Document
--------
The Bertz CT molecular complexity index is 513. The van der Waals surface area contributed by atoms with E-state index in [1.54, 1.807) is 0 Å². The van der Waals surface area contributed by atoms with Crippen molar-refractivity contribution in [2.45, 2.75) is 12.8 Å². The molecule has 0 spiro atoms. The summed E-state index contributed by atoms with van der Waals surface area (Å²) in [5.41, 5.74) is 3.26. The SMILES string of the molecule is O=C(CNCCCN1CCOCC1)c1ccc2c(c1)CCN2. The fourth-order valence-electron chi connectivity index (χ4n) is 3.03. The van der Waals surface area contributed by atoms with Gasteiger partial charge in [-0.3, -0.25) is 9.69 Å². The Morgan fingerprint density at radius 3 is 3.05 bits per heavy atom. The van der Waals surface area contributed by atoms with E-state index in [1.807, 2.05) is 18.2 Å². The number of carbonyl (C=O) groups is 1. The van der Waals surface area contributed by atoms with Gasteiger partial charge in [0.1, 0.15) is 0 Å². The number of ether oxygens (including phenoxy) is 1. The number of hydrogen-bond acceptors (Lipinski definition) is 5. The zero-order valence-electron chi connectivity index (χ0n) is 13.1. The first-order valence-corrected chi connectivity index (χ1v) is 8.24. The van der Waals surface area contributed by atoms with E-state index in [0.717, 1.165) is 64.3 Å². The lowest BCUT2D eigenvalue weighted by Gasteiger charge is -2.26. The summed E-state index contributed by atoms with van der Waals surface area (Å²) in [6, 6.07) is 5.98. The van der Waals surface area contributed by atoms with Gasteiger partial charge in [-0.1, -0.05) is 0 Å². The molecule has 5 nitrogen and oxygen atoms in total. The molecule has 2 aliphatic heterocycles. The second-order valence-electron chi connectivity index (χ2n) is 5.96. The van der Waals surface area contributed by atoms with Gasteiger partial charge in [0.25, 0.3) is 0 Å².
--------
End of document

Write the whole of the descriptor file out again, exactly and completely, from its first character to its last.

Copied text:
The Bertz CT molecular complexity index is 513. The van der Waals surface area contributed by atoms with E-state index in [1.54, 1.807) is 0 Å². The van der Waals surface area contributed by atoms with Crippen molar-refractivity contribution in [2.45, 2.75) is 12.8 Å². The molecule has 0 spiro atoms. The summed E-state index contributed by atoms with van der Waals surface area (Å²) in [5.41, 5.74) is 3.26. The SMILES string of the molecule is O=C(CNCCCN1CCOCC1)c1ccc2c(c1)CCN2. The fourth-order valence-electron chi connectivity index (χ4n) is 3.03. The van der Waals surface area contributed by atoms with Gasteiger partial charge in [-0.3, -0.25) is 9.69 Å². The Morgan fingerprint density at radius 3 is 3.05 bits per heavy atom. The van der Waals surface area contributed by atoms with E-state index in [1.807, 2.05) is 18.2 Å². The number of carbonyl (C=O) groups is 1. The van der Waals surface area contributed by atoms with Gasteiger partial charge in [0.1, 0.15) is 0 Å². The number of ether oxygens (including phenoxy) is 1. The number of hydrogen-bond acceptors (Lipinski definition) is 5. The zero-order valence-electron chi connectivity index (χ0n) is 13.1. The first-order valence-corrected chi connectivity index (χ1v) is 8.24. The van der Waals surface area contributed by atoms with E-state index in [0.717, 1.165) is 64.3 Å². The lowest BCUT2D eigenvalue weighted by Gasteiger charge is -2.26. The summed E-state index contributed by atoms with van der Waals surface area (Å²) in [6, 6.07) is 5.98. The van der Waals surface area contributed by atoms with Gasteiger partial charge in [-0.1, -0.05) is 0 Å². The molecule has 5 nitrogen and oxygen atoms in total. The molecule has 2 aliphatic heterocycles. The second-order valence-electron chi connectivity index (χ2n) is 5.96. The van der Waals surface area contributed by atoms with Gasteiger partial charge in [0.25, 0.3) is 0 Å².